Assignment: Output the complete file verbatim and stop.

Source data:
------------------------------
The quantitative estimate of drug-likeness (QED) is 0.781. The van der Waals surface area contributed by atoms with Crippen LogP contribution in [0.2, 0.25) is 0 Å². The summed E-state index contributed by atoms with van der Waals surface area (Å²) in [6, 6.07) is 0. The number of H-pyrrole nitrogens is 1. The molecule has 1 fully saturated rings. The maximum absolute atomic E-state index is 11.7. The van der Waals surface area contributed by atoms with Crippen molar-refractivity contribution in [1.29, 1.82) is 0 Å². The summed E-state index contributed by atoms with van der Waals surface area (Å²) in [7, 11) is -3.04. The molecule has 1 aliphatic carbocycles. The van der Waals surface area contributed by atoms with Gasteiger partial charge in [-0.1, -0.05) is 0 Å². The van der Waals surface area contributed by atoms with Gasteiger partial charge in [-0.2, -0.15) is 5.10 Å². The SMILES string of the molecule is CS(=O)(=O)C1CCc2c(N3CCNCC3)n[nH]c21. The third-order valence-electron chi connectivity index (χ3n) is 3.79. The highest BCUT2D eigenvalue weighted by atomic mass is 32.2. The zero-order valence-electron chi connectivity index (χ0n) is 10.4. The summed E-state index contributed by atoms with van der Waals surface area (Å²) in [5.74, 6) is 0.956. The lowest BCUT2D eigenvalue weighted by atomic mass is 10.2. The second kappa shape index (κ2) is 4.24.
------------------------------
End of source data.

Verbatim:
The quantitative estimate of drug-likeness (QED) is 0.781. The van der Waals surface area contributed by atoms with Crippen LogP contribution in [0.2, 0.25) is 0 Å². The summed E-state index contributed by atoms with van der Waals surface area (Å²) in [6, 6.07) is 0. The number of H-pyrrole nitrogens is 1. The molecule has 1 fully saturated rings. The maximum absolute atomic E-state index is 11.7. The van der Waals surface area contributed by atoms with Crippen molar-refractivity contribution in [1.29, 1.82) is 0 Å². The summed E-state index contributed by atoms with van der Waals surface area (Å²) in [7, 11) is -3.04. The molecule has 1 aliphatic carbocycles. The van der Waals surface area contributed by atoms with Gasteiger partial charge in [-0.1, -0.05) is 0 Å². The van der Waals surface area contributed by atoms with Gasteiger partial charge in [-0.2, -0.15) is 5.10 Å². The SMILES string of the molecule is CS(=O)(=O)C1CCc2c(N3CCNCC3)n[nH]c21. The third-order valence-electron chi connectivity index (χ3n) is 3.79. The highest BCUT2D eigenvalue weighted by atomic mass is 32.2. The zero-order valence-electron chi connectivity index (χ0n) is 10.4. The summed E-state index contributed by atoms with van der Waals surface area (Å²) in [5.74, 6) is 0.956. The lowest BCUT2D eigenvalue weighted by atomic mass is 10.2. The second kappa shape index (κ2) is 4.24.